Operation Kaveri: Around 3,800 stranded Indian rescued from strife-torn Sudan
Operation Kaveri: Indian Air Force C-130J flight carrying 47 stranded Indians took off from Jeddah in a Delhi-bound plane on Friday. India has rescued nearly 3,800 Indians from strife-torn Suda. Operation Kaveri has been intensified to rescue stranded Indians from Khartoum.
External Affairs Ministry Spokesperson Arindam Bagchi tweeted, “IAF C-130J aircraft with 47 evacuees from Sudan is on its way to Delhi from Jeddah. Nearly 3800 persons have now been rescued from Sudan under #OperationKaveri,”
Earlier, 192 Indians, who were stranded in Sudan, landed in Ahmedabad on Thursday.
Evacuees were safely brought to Ahmedabad in Indian Air Force C17 aircraft from Sudan.
Bagchi tweeted, “20 evacuees left from N’Djamena in two batches of 2 and 18 onboard flights destined for Chennai and Bengaluru respectively. These evacuees had crossed over from Sudan into Chad through the adjoining land border,”
Indian embassy in Sudan
Indian embassy in Sudan said, “Nearly 3,584 Indians have been rescued from the Sudan under “Operation Kaveri” which completed nine days of operations on Thursday.”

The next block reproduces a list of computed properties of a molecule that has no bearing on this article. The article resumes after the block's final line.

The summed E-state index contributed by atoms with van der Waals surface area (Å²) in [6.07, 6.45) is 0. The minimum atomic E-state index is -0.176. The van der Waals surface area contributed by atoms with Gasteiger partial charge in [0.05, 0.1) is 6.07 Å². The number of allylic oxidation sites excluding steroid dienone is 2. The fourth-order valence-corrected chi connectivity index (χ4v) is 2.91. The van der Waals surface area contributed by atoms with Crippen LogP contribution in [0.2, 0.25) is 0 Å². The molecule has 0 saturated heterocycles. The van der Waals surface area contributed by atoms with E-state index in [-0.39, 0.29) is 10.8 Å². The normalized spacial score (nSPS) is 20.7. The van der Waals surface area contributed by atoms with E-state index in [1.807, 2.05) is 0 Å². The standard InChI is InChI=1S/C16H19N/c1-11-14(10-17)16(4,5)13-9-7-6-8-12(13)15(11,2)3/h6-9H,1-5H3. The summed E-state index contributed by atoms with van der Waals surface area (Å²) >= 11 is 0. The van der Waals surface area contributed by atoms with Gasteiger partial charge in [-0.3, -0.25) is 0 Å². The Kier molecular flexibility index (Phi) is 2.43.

Operation Kaveri has passed the nine days since the Government of India launched its rescue mission to evacuate stranded Indians from Sudan. 5 Indian Naval Ships and 16 Indian Air Force aircraft including one from Wadi Sayyidna military airbase are used in the operation
Operation Kaveri: Two rival forces
The two rival security forces in Sudan, the Sudanese Armed Forces (SAF) and the paramilitary Rapid Support Forces (RSF) agreed to truce of seven-day ceasefire, according to foreign ministry of South Sudan on Tuesday, reported CNN.
The statement added that the two sides also said that they would send representatives for peace talks “to be held at an agreed venue of their choice.” Neither SAF nor RSF commented on the report on their official channels.
It is noted that the ceasefires had been done earlier but it failed to put an end on the violence between the rival forces across the Sudan.
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